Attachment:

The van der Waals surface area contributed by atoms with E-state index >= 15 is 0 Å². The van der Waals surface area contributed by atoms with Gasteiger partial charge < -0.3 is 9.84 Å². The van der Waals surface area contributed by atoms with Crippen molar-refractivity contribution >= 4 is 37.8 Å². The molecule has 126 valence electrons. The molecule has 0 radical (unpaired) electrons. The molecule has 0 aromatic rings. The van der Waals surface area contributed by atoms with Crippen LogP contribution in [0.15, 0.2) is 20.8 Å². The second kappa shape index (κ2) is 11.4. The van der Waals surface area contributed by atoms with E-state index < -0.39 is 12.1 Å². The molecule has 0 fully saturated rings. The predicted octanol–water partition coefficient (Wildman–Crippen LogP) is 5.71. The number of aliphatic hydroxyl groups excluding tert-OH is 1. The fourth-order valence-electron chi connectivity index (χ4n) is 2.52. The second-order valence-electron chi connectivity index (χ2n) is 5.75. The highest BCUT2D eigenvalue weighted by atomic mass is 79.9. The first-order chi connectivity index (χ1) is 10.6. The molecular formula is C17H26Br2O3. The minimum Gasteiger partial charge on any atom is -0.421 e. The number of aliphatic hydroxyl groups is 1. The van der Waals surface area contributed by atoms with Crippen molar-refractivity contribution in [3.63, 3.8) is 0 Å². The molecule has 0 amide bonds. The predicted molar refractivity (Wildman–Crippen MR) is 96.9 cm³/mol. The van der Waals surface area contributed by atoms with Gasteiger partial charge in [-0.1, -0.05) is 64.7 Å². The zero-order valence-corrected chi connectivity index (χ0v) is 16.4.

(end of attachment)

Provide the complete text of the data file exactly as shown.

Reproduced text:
The van der Waals surface area contributed by atoms with E-state index >= 15 is 0 Å². The van der Waals surface area contributed by atoms with Gasteiger partial charge < -0.3 is 9.84 Å². The van der Waals surface area contributed by atoms with Crippen molar-refractivity contribution >= 4 is 37.8 Å². The molecule has 126 valence electrons. The molecule has 0 radical (unpaired) electrons. The molecule has 0 aromatic rings. The van der Waals surface area contributed by atoms with Crippen LogP contribution in [0.15, 0.2) is 20.8 Å². The second kappa shape index (κ2) is 11.4. The van der Waals surface area contributed by atoms with E-state index < -0.39 is 12.1 Å². The molecule has 0 fully saturated rings. The predicted octanol–water partition coefficient (Wildman–Crippen LogP) is 5.71. The number of aliphatic hydroxyl groups excluding tert-OH is 1. The fourth-order valence-electron chi connectivity index (χ4n) is 2.52. The second-order valence-electron chi connectivity index (χ2n) is 5.75. The highest BCUT2D eigenvalue weighted by atomic mass is 79.9. The first-order chi connectivity index (χ1) is 10.6. The molecular formula is C17H26Br2O3. The minimum Gasteiger partial charge on any atom is -0.421 e. The number of aliphatic hydroxyl groups is 1. The van der Waals surface area contributed by atoms with Crippen molar-refractivity contribution in [3.63, 3.8) is 0 Å². The molecule has 0 amide bonds. The predicted molar refractivity (Wildman–Crippen MR) is 96.9 cm³/mol. The van der Waals surface area contributed by atoms with Gasteiger partial charge in [-0.1, -0.05) is 64.7 Å². The zero-order valence-corrected chi connectivity index (χ0v) is 16.4.